An Awakened Giant: The Hispanic Electorate Is Likely to Double by 2030
The record number of Latinos who cast ballots for president this year are the leading edge of an ascendant ethnic voting bloc that is likely to double in size within a generation, according to a Pew Hispanic Center analysis based on U.S. Census Bureau data, Election Day exit polls and a new nationwide survey of Hispanic immigrants.
The nation’s 53 million Hispanics comprise 17% of the total U.S. population but just 10% of all voters this year, according to the national exit poll. To borrow a boxing metaphor, they still “punch below their weight.”
However, their share of the electorate will rise quickly for several reasons. The most important is that Hispanics are by far the nation’s youngest ethnic group. Their median age is 27 years— and just 18 years among native-born Hispanics—compared with 42 years for that of white nonHispanics. In the coming decades, their share of the age-eligible electorate will rise markedly through generational replacement alone.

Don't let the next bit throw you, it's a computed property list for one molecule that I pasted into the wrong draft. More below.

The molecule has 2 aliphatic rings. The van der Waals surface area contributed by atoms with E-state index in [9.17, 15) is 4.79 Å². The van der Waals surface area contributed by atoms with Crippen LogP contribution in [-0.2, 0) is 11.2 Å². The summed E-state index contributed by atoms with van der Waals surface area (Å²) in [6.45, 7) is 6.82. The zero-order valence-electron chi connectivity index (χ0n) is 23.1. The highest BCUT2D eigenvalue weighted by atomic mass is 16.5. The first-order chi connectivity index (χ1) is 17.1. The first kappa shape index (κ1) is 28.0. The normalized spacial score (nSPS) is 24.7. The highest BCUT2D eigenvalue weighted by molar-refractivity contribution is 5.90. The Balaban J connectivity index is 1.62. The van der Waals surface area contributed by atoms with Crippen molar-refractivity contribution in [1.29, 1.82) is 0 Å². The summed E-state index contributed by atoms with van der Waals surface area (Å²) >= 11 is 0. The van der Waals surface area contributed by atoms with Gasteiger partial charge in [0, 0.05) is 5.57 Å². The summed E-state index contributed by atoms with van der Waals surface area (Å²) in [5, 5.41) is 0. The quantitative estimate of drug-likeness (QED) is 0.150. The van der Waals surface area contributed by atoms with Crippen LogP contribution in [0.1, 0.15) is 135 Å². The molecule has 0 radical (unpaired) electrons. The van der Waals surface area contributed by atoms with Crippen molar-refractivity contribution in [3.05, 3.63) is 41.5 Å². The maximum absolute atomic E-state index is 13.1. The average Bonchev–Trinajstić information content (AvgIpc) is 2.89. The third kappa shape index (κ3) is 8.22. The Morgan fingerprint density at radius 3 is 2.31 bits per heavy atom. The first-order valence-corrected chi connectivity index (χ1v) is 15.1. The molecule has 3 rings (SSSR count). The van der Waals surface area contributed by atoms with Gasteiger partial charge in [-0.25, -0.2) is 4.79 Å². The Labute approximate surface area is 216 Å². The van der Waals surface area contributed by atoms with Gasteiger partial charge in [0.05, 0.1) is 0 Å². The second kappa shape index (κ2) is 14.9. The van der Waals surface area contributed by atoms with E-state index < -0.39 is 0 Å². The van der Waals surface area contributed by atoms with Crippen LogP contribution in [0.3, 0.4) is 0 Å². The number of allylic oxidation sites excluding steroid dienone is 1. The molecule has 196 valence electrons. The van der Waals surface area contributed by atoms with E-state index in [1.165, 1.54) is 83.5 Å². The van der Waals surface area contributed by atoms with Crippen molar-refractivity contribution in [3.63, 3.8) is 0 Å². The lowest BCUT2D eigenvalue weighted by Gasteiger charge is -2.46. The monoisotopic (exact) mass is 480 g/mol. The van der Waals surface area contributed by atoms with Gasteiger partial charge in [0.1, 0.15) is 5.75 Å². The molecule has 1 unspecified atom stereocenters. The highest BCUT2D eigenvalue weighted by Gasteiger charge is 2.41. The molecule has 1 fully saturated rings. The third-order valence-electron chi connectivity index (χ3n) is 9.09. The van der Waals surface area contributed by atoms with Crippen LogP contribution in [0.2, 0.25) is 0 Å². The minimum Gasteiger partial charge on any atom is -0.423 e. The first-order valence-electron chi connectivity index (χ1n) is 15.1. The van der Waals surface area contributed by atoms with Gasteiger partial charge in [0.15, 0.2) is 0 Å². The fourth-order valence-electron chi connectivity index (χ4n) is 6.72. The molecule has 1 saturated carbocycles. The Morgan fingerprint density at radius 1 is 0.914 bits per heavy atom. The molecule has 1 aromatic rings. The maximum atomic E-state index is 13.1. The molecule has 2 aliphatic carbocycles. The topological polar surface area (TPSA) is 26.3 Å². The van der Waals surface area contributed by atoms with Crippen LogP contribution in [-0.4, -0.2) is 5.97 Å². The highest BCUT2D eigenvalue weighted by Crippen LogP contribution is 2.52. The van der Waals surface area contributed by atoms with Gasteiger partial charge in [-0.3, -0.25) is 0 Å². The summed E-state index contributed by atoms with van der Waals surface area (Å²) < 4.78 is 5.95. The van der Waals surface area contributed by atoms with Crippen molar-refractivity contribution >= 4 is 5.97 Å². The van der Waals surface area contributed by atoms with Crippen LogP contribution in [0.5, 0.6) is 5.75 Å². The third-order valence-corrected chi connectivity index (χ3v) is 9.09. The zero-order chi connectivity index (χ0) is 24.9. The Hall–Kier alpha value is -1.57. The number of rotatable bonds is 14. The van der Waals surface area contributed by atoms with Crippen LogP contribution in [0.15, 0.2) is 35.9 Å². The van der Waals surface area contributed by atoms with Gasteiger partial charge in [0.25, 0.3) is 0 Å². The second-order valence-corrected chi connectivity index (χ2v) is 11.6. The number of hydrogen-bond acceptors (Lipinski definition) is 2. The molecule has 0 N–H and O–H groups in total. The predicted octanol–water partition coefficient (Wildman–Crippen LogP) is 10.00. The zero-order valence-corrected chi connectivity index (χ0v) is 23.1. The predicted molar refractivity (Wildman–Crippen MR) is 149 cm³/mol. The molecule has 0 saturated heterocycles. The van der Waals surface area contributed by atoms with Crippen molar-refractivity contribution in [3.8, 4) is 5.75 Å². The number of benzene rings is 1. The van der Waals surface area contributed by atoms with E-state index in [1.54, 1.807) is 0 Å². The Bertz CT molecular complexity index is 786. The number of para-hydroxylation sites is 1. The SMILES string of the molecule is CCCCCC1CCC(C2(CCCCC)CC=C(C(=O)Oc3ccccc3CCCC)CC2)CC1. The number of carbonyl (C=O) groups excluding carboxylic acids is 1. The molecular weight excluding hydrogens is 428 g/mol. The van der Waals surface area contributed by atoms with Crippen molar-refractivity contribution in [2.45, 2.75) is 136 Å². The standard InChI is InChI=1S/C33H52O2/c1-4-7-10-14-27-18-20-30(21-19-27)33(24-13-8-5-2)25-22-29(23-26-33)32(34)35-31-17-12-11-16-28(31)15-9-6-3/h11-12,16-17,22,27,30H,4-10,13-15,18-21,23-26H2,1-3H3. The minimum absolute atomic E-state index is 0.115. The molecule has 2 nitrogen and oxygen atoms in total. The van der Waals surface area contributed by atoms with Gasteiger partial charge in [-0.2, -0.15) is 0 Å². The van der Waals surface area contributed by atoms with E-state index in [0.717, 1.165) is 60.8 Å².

- Demography, Urbanization and Migration
- North America
- United States
- Year Published:
- Mark Hugo Lopez, Jeffrey S. Passel, Ana Gonzalez-Barrera, Paul Taylor
- Pew Research Center